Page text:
Digital Technologies and Sexualities in Urban Space

Authored by: Catherine J. Nash , Andrew Gorman-Murray

The Routledge Research Companion to Geographies of Sex and Sexualities

Print publication date:  May  2016
Online publication date:  May  2016

Print ISBN: 9781472455482
eBook ISBN: 9781315613000
Adobe ISBN: 9781317043331


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In this chapter we explore how lesbian, gay, bisexual, trans and queer (LGBTQ) 1 1

We use the term queer as a broadly inclusive phrase for gender and sexual minorities. Where required, we use specific categories such as LGBT, ‘gay men’ or ‘lesbians’ as used in the scholarship cited.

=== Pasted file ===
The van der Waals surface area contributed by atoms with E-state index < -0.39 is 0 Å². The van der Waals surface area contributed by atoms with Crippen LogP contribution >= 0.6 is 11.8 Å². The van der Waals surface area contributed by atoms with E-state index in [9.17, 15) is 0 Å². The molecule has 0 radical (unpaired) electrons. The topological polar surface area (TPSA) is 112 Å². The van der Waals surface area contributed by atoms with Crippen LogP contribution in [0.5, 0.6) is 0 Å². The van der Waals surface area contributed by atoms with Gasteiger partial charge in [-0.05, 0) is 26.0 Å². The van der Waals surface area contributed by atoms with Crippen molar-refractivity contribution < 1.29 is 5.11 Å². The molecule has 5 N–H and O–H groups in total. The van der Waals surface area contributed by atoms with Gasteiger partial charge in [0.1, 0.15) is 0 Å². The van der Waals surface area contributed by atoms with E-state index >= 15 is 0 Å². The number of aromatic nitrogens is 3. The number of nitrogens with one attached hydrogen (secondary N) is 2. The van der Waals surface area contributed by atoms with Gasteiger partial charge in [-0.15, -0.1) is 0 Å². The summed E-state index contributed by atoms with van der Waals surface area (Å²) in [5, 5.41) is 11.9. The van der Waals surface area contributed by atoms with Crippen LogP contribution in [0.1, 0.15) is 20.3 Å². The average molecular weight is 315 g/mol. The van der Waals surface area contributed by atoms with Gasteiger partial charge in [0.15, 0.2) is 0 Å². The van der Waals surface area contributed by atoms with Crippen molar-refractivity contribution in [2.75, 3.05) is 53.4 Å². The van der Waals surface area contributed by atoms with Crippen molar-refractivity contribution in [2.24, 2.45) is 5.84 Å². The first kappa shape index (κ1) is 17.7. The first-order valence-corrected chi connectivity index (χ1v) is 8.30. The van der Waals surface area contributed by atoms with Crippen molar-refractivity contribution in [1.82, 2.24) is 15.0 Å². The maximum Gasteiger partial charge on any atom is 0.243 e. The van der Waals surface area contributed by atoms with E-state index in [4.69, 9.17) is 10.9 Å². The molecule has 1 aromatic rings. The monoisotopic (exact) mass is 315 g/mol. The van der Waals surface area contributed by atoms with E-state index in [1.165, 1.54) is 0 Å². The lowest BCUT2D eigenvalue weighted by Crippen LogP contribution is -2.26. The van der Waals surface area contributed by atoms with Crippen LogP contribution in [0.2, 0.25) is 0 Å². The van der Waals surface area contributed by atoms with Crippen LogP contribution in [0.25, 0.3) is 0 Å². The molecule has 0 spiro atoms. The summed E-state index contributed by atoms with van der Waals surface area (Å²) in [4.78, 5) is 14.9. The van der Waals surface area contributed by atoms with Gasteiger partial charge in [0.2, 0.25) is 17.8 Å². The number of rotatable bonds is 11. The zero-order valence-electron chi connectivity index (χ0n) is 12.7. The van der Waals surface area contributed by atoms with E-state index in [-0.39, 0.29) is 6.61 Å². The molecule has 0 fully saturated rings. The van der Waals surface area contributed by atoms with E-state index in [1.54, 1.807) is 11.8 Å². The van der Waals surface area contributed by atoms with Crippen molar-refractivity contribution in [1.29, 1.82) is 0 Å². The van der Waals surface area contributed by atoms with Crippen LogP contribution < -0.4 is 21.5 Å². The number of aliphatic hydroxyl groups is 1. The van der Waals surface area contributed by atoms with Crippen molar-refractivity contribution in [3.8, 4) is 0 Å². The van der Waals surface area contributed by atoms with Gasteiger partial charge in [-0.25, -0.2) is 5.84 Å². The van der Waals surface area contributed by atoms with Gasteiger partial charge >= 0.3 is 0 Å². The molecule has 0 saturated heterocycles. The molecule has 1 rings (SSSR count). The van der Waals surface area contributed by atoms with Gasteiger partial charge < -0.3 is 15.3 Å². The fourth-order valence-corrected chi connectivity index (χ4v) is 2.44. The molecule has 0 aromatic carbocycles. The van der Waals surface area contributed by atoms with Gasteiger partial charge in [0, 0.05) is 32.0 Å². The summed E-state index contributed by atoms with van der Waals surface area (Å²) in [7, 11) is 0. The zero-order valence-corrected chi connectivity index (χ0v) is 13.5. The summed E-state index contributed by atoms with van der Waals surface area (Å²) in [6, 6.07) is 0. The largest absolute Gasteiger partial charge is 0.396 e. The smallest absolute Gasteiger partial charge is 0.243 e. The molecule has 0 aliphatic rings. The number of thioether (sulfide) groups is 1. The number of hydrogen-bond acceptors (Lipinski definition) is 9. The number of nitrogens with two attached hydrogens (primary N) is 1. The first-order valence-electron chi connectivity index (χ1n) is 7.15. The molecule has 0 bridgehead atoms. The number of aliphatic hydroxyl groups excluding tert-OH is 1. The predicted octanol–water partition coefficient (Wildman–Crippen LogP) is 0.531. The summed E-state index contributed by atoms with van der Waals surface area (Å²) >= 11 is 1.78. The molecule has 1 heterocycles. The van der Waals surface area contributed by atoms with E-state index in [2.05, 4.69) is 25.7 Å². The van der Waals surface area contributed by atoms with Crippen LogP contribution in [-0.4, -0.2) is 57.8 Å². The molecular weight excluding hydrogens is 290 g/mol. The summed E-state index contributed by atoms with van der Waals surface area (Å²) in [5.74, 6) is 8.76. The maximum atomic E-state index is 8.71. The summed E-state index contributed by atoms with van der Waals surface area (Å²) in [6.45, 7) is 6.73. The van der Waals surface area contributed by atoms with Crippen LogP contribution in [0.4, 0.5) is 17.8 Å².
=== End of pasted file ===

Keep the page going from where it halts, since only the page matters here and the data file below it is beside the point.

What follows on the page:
people’s engagement with the internet and new media might be implicated in contemporary transformations in LGBT and queer urban landscapes in the Global North, particularly in ways that rework sexual and gendered sociospatial relations across urban space. Substantial scholarship details LGBT and queer people’s distinctive relationship with urban locations, especially in cities in the Global North where highly visible and vibrant gay villages are important inner-city landscapes (Castells, 1983; Lauria and Knopp, 1985; Adler and Brenner, 1992; Florida, 2002; Nash, 2005, 2006, 2010, 2013a; Podmore, 2006,2013b; Mowlabocus, 2010b; Gorman-Murray and Waitt, 2009; see also Section I, ‘Urban Sexualities’). Contemporary scholarship suggests that many well-established locations are undergoing some sort of transformation, variously described as a ‘decline’ or ‘degaying’, and suggesting a diminishing economic, social and political importance in queer lives (see Collins, 2004a; Ruting, 2008; Nash, 2013a, 2013b). At the same time, alternative sexual and gendered landscapes are emerging for some queer people who, as a result of legal, social and political changes, are increasingly integrated into urban residential neighbourhoods and entertainment districts, and have greater opportunities to be visible across a variety of queer-friendly landscapes (Visser, 2008a; Gorman-Murray and Waitt, 2009; Nash, 2013a, 2013b).

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